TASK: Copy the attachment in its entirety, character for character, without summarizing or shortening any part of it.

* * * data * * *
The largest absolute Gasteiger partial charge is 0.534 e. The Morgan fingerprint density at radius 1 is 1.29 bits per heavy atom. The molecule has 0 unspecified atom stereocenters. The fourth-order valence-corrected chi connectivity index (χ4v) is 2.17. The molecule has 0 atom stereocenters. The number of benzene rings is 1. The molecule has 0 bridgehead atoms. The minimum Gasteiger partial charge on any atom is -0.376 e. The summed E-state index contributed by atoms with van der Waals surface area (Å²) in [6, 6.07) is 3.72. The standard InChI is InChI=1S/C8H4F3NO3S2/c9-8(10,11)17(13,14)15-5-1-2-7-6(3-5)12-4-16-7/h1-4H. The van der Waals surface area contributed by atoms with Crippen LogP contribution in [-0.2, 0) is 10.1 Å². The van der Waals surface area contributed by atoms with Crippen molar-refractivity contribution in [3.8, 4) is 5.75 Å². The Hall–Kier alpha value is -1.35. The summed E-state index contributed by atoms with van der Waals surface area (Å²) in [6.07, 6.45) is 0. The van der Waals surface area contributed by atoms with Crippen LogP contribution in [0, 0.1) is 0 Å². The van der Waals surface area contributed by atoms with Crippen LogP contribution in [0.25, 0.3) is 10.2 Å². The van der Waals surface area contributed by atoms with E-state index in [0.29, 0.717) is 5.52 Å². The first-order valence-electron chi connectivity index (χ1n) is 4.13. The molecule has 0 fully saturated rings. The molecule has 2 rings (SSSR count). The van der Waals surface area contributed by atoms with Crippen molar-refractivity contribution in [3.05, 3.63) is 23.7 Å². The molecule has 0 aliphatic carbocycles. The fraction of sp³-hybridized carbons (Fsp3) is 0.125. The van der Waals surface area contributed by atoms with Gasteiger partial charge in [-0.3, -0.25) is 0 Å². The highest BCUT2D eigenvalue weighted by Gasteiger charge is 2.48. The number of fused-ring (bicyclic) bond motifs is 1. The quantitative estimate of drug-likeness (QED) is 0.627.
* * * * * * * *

The largest absolute Gasteiger partial charge is 0.534 e. The Morgan fingerprint density at radius 1 is 1.29 bits per heavy atom. The molecule has 0 unspecified atom stereocenters. The fourth-order valence-corrected chi connectivity index (χ4v) is 2.17. The molecule has 0 atom stereocenters. The number of benzene rings is 1. The molecule has 0 bridgehead atoms. The minimum Gasteiger partial charge on any atom is -0.376 e. The summed E-state index contributed by atoms with van der Waals surface area (Å²) in [6, 6.07) is 3.72. The standard InChI is InChI=1S/C8H4F3NO3S2/c9-8(10,11)17(13,14)15-5-1-2-7-6(3-5)12-4-16-7/h1-4H. The van der Waals surface area contributed by atoms with Crippen LogP contribution in [-0.2, 0) is 10.1 Å². The van der Waals surface area contributed by atoms with Crippen molar-refractivity contribution in [3.8, 4) is 5.75 Å². The Hall–Kier alpha value is -1.35. The summed E-state index contributed by atoms with van der Waals surface area (Å²) in [6.07, 6.45) is 0. The van der Waals surface area contributed by atoms with Crippen LogP contribution in [0, 0.1) is 0 Å². The van der Waals surface area contributed by atoms with Crippen LogP contribution in [0.25, 0.3) is 10.2 Å². The van der Waals surface area contributed by atoms with E-state index in [0.29, 0.717) is 5.52 Å². The first-order valence-electron chi connectivity index (χ1n) is 4.13. The molecule has 0 fully saturated rings. The molecule has 2 rings (SSSR count). The van der Waals surface area contributed by atoms with Crippen molar-refractivity contribution in [3.05, 3.63) is 23.7 Å². The molecule has 0 aliphatic carbocycles. The fraction of sp³-hybridized carbons (Fsp3) is 0.125. The van der Waals surface area contributed by atoms with Gasteiger partial charge in [-0.3, -0.25) is 0 Å². The highest BCUT2D eigenvalue weighted by Gasteiger charge is 2.48. The number of fused-ring (bicyclic) bond motifs is 1. The quantitative estimate of drug-likeness (QED) is 0.627.